Uncovering Jamaican history through it’s most recent and significant tourism development: Historic Falmouth

There are some exciting developments currently underway in Jamaica that will have a significant impact on the travel and cruise industry in the next eight months.  The developments will not only be a major drawcard for cruise lines and visitors, but will bring to life Jamaica’s rich history and culture, and eventually become a major world-class destination in its own right. It is amazing to me that such a big project could be going on with so little information published about it.

The project is called Historic Falmouth.  It is soon to be the largest port in the Caribbean and will be the port of call for a number of cruise lines, in particular, Royal Caribbean’s genesis class ships, the Oasis of the Seas and it’s sister ship, the Allure of the Seas.

The project is a partnership between the Port Authority of Jamaica and Royal Caribbean International.  It will be an important port for Jamaica, not only because it will enable the largest ships in the world to dock in Jamaica, but from a historical and tourism perspective, this port is being designed to bring to life and recreate the town of Falmouth the way it was over 400 years ago, giving visitors a taste of Jamaica that they wouldn’t find anywhere else.

The project is the brainchild of Hugh Darley, a destination design, development and branding mastermind who I had the amazing fortune to meet during a trip to Jamaica four years ago.  Hugh’s company, IDEA (International Design & Entertainment Associates) is responsible for the design and execution of the project, on behalf of the major stakeholders.  I first saw the plans for the project in 2007 and was already amazed by the magnitude of what was involved.  The town once was the heart of the sugar, rum and slave trade in the 1700s and many of the old buildings remain.   IDEA’s job is to restore and preserve the port town in the most authentic way possible and create the infrastructure to accommodate cruise ships and up to 9,000 passengers a day.  The town that is being restored will enable visitors to experience and understand Jamaica’s rich history and culture.

In March, Sugarfly was contracted to consult on a marketing strategy for the port and I spent four days with Hugh and his team in Jamaica.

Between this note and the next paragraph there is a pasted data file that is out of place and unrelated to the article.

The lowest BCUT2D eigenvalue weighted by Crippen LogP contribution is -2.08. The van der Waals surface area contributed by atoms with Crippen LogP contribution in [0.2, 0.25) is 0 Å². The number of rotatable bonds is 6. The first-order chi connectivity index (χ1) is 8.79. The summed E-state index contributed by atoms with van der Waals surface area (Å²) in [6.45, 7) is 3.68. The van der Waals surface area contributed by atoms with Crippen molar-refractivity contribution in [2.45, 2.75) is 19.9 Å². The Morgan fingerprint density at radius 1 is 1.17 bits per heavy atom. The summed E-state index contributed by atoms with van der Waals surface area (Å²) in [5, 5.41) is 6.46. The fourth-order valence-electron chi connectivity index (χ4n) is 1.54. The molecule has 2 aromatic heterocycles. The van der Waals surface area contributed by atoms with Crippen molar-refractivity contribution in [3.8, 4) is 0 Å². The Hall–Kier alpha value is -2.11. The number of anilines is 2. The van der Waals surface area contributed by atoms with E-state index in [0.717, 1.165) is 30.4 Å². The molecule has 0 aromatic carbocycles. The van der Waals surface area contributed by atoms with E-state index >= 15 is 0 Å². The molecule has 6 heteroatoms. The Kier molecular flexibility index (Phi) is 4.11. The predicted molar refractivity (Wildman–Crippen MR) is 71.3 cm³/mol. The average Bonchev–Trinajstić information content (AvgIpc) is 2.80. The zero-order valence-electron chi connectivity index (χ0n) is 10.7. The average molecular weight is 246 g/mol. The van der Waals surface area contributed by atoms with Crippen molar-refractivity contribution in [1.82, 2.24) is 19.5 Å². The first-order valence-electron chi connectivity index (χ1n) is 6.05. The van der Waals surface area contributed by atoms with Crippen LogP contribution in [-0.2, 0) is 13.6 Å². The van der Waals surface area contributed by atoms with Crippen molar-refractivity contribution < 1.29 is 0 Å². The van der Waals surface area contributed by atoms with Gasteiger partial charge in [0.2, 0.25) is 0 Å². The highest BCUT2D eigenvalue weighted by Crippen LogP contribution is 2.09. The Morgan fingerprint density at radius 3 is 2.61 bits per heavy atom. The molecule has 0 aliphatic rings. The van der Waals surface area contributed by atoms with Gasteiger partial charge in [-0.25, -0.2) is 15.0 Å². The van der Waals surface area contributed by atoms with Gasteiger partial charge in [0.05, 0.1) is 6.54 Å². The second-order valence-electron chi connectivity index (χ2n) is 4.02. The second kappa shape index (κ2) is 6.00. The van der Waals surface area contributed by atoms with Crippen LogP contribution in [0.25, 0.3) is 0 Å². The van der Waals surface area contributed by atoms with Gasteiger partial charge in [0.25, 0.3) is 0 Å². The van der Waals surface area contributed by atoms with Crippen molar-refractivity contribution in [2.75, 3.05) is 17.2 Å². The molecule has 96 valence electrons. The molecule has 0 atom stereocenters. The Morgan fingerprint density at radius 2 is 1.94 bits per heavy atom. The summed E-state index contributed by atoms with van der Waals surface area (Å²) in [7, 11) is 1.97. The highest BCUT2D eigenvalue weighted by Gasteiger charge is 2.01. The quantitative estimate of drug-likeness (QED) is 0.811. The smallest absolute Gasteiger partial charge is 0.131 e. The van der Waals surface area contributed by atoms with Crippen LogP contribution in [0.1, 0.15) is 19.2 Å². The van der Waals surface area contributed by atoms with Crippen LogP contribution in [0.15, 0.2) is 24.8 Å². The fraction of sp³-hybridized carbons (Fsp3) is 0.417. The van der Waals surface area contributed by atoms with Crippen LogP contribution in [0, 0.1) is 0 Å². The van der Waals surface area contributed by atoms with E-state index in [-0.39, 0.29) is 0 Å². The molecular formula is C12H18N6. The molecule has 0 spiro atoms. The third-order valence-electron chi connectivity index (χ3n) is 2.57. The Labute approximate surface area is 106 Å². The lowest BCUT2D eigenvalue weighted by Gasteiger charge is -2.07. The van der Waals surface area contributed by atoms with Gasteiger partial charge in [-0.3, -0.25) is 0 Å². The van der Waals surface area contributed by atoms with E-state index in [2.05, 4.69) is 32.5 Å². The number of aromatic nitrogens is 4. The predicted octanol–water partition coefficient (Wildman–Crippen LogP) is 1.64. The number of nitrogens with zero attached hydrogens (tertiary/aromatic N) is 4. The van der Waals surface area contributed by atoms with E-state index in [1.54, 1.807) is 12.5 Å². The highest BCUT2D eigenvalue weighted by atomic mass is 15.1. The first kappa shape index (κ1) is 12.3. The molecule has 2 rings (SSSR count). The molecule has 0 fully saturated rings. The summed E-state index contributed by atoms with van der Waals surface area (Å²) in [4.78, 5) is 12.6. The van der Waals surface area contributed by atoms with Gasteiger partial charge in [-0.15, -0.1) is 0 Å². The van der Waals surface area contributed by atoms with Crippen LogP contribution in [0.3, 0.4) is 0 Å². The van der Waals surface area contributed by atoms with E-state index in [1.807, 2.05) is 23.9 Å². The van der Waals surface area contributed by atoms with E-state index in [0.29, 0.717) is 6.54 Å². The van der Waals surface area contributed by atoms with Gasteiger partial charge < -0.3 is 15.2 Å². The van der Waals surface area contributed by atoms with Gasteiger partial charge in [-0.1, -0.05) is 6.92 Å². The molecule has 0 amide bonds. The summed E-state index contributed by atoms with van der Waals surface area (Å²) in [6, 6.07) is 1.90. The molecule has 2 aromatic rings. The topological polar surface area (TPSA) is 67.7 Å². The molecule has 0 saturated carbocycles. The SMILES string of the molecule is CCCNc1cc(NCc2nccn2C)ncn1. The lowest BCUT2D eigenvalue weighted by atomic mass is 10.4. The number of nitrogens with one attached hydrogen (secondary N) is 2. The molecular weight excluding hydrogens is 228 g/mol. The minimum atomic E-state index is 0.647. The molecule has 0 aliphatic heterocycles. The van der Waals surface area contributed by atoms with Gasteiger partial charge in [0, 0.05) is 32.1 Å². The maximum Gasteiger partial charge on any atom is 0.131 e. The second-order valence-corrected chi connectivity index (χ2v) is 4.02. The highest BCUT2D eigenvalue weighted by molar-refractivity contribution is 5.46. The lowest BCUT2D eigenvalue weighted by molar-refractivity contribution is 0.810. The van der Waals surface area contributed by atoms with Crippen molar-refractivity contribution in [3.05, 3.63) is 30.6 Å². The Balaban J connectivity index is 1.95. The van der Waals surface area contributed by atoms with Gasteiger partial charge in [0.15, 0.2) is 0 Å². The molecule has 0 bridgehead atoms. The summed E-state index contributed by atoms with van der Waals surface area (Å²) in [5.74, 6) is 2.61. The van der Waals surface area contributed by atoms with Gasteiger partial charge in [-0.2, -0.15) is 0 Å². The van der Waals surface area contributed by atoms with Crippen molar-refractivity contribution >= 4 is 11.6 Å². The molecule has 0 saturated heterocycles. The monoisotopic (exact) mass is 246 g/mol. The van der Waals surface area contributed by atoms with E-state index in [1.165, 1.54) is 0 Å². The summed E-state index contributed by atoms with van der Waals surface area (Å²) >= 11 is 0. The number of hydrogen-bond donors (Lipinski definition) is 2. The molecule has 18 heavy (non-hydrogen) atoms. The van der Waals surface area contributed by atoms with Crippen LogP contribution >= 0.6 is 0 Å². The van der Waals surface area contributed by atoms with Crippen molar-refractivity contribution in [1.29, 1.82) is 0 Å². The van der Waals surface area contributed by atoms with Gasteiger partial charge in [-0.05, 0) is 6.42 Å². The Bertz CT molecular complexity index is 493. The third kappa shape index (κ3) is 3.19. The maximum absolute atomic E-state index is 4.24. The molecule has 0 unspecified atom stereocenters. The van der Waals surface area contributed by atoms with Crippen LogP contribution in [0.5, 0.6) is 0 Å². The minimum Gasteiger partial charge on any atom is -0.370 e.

Here are a few quick facts about Falmouth:

  • Falmouth is located on the north coast of Jamaica between Montego Bay and Ocho Rios.
  • The town of Falmouth was founded in 1769 and was known as the wealthiest “New World” port south of Charleston.
  • It is considered the best-preserved historic town in the Caribbean and has the largest collection of authentic Georgian-Era architecture in the Caribbean, dating from the 1760s to 1840.  Many of the buildings are in disrepair after 200 years of tropical storms and humidity.  They are currently being restored.
  • The waterfront is a National Heritage Site.
  • In 1790, 30 ships at a time would be in Falmouth Harbour, making the port one of the busiest in the world.  Ships would come to load up on rum and sugar. The port was also used by African slave ships.

With such an historic project, authenticity is key and the IDEA team has been incredibly diligent in their research.  Local historians and national agencies have been working with IDEA to understand how best to restore and preserve the port and its surrounding township.  The attention to detail is incredible as the research and design teams worked for several years to uncover specific details about the architecture, history, significant events, buildings and of course how to address environmental concerns.

What we can expect to see:

  • Historic Falmouth will be a 2-berth, 32 acre cruise port designed to welcome 9,000 visitors per day when two ships are in port.
  • It will feature Jamaican restaurants, cafes, shops, craft markets, offices, residents and authentic historic attractions.
  • It will enable a seamless transition for passengers between ship and shore.  Falmouth will be a safe environment for passengers as well as land-based travelers.  All visitors will get a strong sense of the culture and history of Jamaica.
  • A multitude of shore excursions will be available to passengers from Falmouth.
  • The port will be ready to handle ship arrivals starting in October this year.
  • Holland America is planning to start utilizing the port in November.
  • Royal Caribbean plans to incorporate Falmouth as a port of call starting in March 2011.
  • Other ships continue to indicate interest and we can expect to see Historic Falmouth included in more itineraries as the restoration progresses.

Here is an aerial shot taken earlier this year.  The land has been reclaimed and built up to create the dock.

For more information on this project you can visit the PAJ website or IDEA:



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